One in six higher education students in Ireland come from areas with poor broadband coverage, with large differences by geography and by higher education institutes (HEIs).
This is according to the latest Whitaker Institute Policy Brief – The Disconnected: Covid-19 and Disparities in Broadband Access for Higher Education Students.
The briefing notes that the pandemic forced many HEIs to change the way they taught, with the cancellation of in-person teaching, and staff and students having to adapt to working and learning at home.
Disparities in access to digital learning resources
“Given the persistent nature of the pandemic, and the threat of further waves of the virus, many HEIs continued to deliver courses online and/or use a blended learning approach,” according to the research.
“While these modes of delivery have existed within the higher education sector for many years, the scale of such change is unprecedented and raises a number of important issues.
“One such issue is potential disparities in access to digital learning resources for students residing at home, including high-speed quality broadband.”
According to this research, higher education students in Ireland are considered “at risk of poor access to high-quality internet connectivity by combining national data on the domiciles of students enrolled in Irish HEIs with detailed spatial data on broadband coverage”.
1 in 6 come from areas with poor broadband
Overall, the research finds that one in six higher education students in Ireland come from areas with poor broadband coverage, with large differences by geography and by HEI.
While only 3.3% of IT Tallaght students come from poor broadband coverage areas, 33% of students at St. Angela’s College are classified as ‘at risk’. Over 22% of NUI Galway students are also ‘at risk’.
“Our analysis shows that there is considerable variation in the proportion of socioeconomically disadvantaged students by HEI,” the briefing said.
“This could be associated with other issues around digital learning resources, including affordability of, and access to, appropriate computer equipment, suitable home learning environments, and/or digital literacy skills.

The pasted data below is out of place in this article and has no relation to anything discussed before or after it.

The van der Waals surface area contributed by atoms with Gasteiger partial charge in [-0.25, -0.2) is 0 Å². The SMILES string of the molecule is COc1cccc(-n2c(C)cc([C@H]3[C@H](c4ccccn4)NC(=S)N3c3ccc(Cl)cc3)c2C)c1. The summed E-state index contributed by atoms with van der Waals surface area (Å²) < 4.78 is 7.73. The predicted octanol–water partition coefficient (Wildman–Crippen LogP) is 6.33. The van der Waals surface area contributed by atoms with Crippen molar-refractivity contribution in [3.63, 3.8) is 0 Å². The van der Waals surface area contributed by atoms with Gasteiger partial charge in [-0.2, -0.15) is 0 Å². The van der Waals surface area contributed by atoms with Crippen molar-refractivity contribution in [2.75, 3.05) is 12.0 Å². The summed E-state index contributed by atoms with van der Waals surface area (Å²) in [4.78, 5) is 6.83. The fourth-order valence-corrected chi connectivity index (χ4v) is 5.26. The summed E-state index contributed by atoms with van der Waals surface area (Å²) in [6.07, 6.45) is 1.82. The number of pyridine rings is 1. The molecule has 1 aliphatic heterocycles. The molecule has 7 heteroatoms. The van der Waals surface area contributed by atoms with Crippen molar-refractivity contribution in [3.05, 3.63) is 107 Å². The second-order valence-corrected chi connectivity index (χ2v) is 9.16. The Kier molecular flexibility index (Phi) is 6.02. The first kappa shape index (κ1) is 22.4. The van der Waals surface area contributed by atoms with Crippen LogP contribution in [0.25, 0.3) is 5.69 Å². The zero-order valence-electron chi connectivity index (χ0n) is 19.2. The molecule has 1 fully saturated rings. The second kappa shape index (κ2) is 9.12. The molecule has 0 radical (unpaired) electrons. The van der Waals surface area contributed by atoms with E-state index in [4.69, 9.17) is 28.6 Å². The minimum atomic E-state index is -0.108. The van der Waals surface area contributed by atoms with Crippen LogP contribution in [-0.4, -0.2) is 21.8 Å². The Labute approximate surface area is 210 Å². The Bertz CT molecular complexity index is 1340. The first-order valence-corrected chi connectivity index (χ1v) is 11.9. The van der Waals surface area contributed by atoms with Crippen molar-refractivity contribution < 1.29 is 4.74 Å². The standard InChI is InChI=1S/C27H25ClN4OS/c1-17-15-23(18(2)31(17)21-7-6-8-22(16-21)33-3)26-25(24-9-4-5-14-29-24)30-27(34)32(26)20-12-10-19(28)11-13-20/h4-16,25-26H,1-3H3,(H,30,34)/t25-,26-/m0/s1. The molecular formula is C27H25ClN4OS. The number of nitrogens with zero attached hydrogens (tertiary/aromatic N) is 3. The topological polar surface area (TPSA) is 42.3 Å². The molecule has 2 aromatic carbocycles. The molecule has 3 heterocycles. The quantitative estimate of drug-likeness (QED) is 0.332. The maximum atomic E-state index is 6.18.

“Furthermore, our research also finds that students from areas with the lowest levels of broadband coverage are more likely to be socioeconomically disadvantaged on average.
“With continued uncertainty in relation to the pandemic, and the possibility that many students may have to continue to learn remotely, those with poor quality fixed or mobile broadband services will continue to be at a disadvantage.
“This digital divide has the potential to create significant inequalities in education at many levels.”
Investment in upskilling
Investment in upskilling lower-skilled workers in rural regions should be a policy focus for post-pandemic recovery, according to Social Justice Ireland.
Social Justice Ireland published its latest Employment Monitor today (Monday, May 24), which shows that unemployment could exceed 390,000 – an unemployment rate of over 16% of the labour force.
According to the monitor, CSO data shows that 1,225,800 people had their employment impacted by Covid-19. Of these, 245,966 do not expect to return to their previous job. That is more than one in every five.
“Dublin is set to have an unemployment rate of 21%, an increase of almost 350% on its pre-pandemic unemployment rate. All other regions will likely double their pre-pandemic unemployment rates,” according to Social Justice Ireland’s report.
The region with the lowest unemployment rate forecast, the border region, also is the region with the highest poverty rate which, according to Social Justice Ireland, shows “that while it’s good to have a job, it doesn’t guarantee freedom from poverty”.
Social Justice Ireland’s policy proposals include that investment should be focused on education and training for people in low-skilled jobs or those in rural areas as part of an overall regional employment strategy aimed at generating sustainable jobs; and invest in the rollout of decent broadband and transport systems to enable rural dwellers to access education.
Develop skills at community level
Labour Party Senator Mark Wall has said that the government needs to look at how skills can be developed and retained at a community level.
He said that much of the need and isolation experienced by rural areas is “a result of communities being effectively abandoned by successive governments”.
“Government should consider improving Community Employment [CE] schemes, including allowing for long-term CE schemes in non-profit organisations for people who have disabilities or who have been distant from the labour market for a long time,” the senator said.
“The state needs to reach out at a community level, and involve people not currently engaging with the labour market in these schemes.
“Irish people are doers, and have worked hard throughout the pandemic to help those who need it most. Government needs to step up and reflect on the power of the state and public agencies to make communities and society at large work better and fairer.”